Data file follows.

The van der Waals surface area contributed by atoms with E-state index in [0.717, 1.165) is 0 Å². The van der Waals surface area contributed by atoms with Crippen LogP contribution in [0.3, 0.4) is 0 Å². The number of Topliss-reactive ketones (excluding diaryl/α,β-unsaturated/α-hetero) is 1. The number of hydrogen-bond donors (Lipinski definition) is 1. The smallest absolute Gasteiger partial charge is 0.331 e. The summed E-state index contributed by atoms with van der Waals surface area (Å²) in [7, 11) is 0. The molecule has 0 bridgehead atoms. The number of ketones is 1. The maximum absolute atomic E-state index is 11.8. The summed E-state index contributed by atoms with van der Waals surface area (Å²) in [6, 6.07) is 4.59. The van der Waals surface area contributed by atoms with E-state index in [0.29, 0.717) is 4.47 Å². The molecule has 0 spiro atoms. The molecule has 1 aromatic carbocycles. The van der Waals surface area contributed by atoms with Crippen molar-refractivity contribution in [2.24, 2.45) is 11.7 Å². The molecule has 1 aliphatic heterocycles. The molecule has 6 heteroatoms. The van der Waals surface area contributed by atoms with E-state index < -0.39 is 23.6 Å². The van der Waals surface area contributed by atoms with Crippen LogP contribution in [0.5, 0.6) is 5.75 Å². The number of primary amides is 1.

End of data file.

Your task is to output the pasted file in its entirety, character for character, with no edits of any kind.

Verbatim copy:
The van der Waals surface area contributed by atoms with E-state index in [0.717, 1.165) is 0 Å². The van der Waals surface area contributed by atoms with Crippen LogP contribution in [0.3, 0.4) is 0 Å². The number of Topliss-reactive ketones (excluding diaryl/α,β-unsaturated/α-hetero) is 1. The number of hydrogen-bond donors (Lipinski definition) is 1. The smallest absolute Gasteiger partial charge is 0.331 e. The summed E-state index contributed by atoms with van der Waals surface area (Å²) in [7, 11) is 0. The molecule has 0 bridgehead atoms. The number of ketones is 1. The maximum absolute atomic E-state index is 11.8. The summed E-state index contributed by atoms with van der Waals surface area (Å²) in [6, 6.07) is 4.59. The van der Waals surface area contributed by atoms with E-state index in [0.29, 0.717) is 4.47 Å². The molecule has 0 spiro atoms. The molecule has 1 aromatic carbocycles. The van der Waals surface area contributed by atoms with Crippen molar-refractivity contribution in [2.24, 2.45) is 11.7 Å². The molecule has 1 aliphatic heterocycles. The molecule has 6 heteroatoms. The van der Waals surface area contributed by atoms with E-state index < -0.39 is 23.6 Å². The van der Waals surface area contributed by atoms with Crippen LogP contribution in [0.5, 0.6) is 5.75 Å². The number of primary amides is 1.